This year I shortened my stride and ran them steady. Sticking with your pace matters. If by some miracle you feel great in the last mile, you can kick it in. But you don’t want to collapse, and I struggled enough with pace that last mile. So I kept a positively intelligent attitude about pace.
Lesson #5: Performance is relative
I am no longer capable of putting in weeks of 80 miles or more in training. Yet in some ways my body is healthier and stronger than I was back then. For one thing, I was highly susceptible to breaches in immunity that led to vicious colds. So to enjoy productive running these days, I do not push as hard as I once did. That means improving from year to year is done so without turning myself inside out.
Sure, it would be nice to win races again. Dream on!
I was fifth in my age group of 55-59 this weekend. That’s two spots better than last year. I was 78th overall this year, and 68th among men.
Sure, my time of 32:28 in 1984 (I’m fairly sure that was the time…but I’ll try to look it up just in case…it was under 33:00) would have won this year’s race by two full minutes…and I took second place with that time back then! So there’s always second-guessing we runners do. But there is something going on in the world of running…
Epilogue: Different times
Looking around at all the results from races throughout the summer and this fall, it is my selfish solace to know that my typical 10K times between 31:00 and 32:30 would win all but a few of the races held in the Chicago area. I do not know why the winners these days are slower than they were 25-30 years ago. Perhaps there are so many races it gives more people a chance to win. I guess that’s good.
But I don’t think that’s it. I raced 18 times in 1983 and 24 times in 1984 while representing the Running Unlimited store team. On typical weekends four or five of us would race together and that led to some intense, competitive times. Often I was 4th or 5th man just on that team, which had several runners under 31:00 for 10k, and two under 2:20 for the marathon.
We don’t see that competitive dynamic at work so much. Dick Pond Athletics has a Fast Track racing team, but more runners seem to be involved in sports such as triathlon and duathlon than ever before. Frankly, the premium in those sports is not on really fast running times, but being able to run relatively fast coming off the bike. If you can run 6:00 pace in multisport competitions, you’re a star at any distance.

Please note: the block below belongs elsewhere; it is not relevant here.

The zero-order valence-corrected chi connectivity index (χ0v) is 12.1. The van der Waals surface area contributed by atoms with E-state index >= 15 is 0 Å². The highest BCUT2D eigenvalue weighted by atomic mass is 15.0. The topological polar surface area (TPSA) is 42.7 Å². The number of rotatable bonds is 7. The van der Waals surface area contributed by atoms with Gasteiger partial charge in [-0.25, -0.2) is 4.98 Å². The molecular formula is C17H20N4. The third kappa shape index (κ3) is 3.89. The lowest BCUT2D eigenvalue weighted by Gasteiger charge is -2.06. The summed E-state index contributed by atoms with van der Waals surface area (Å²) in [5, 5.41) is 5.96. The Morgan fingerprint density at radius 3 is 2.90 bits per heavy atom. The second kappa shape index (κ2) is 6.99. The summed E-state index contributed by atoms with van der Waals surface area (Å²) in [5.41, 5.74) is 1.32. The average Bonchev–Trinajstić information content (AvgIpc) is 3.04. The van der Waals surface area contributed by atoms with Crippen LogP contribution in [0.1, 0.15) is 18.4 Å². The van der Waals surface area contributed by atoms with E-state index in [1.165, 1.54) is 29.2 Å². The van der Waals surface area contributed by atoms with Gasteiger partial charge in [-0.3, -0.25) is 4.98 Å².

Desires and aims
So as noted, performance is relative to desires and aims. In some ways the competitive environment of the 1980s was harsh and unforgiving. Runners had no mercy on one another, and some would not even talk to other runners before races. You were there to kick tail and nothing else mattered. I had many days like that. All I cared about was winning. Which meant that on some days I’d run well and stil not be satisfied. Not even close.
But that was how we rolled. It was true from high school on up through college running and beyond. 5:00 pace was the dividing line. You could either hack it or you lost.
Looking back now I appreciate that burning desire to run well, and am glad I did it to my own best ability. Which made for some fun times. And it was not all serious. We had zillions of laughs in training and there was plenty of good-natured competition along the way as well. And we partied hard when it was all through.
There are many good runners coming up through the high school and college ranks again. The coaches who are guiding them are products of the 1980s, and they know the risks of burnout as well as the processes that lead to performance. In other words, today’s runners really are in good hands. Those old competitive days really did beat the hell out of some people.
So when I’m trundling along in the middle of the pack and see the leaders turning the corner far ahead of me… knowing that at one time I’d be 100s of meters ahead of them, it makes me chuckle to think that I worry so much about such things at all. No one really knows or cares about that stuff in the end. You are what you are.
If running or racing makes you a better person somehow, that’s what really matters. Testing our mettle on the roads helps us face challenges in life. Go out there and run over the tarsnakes. It will do you good.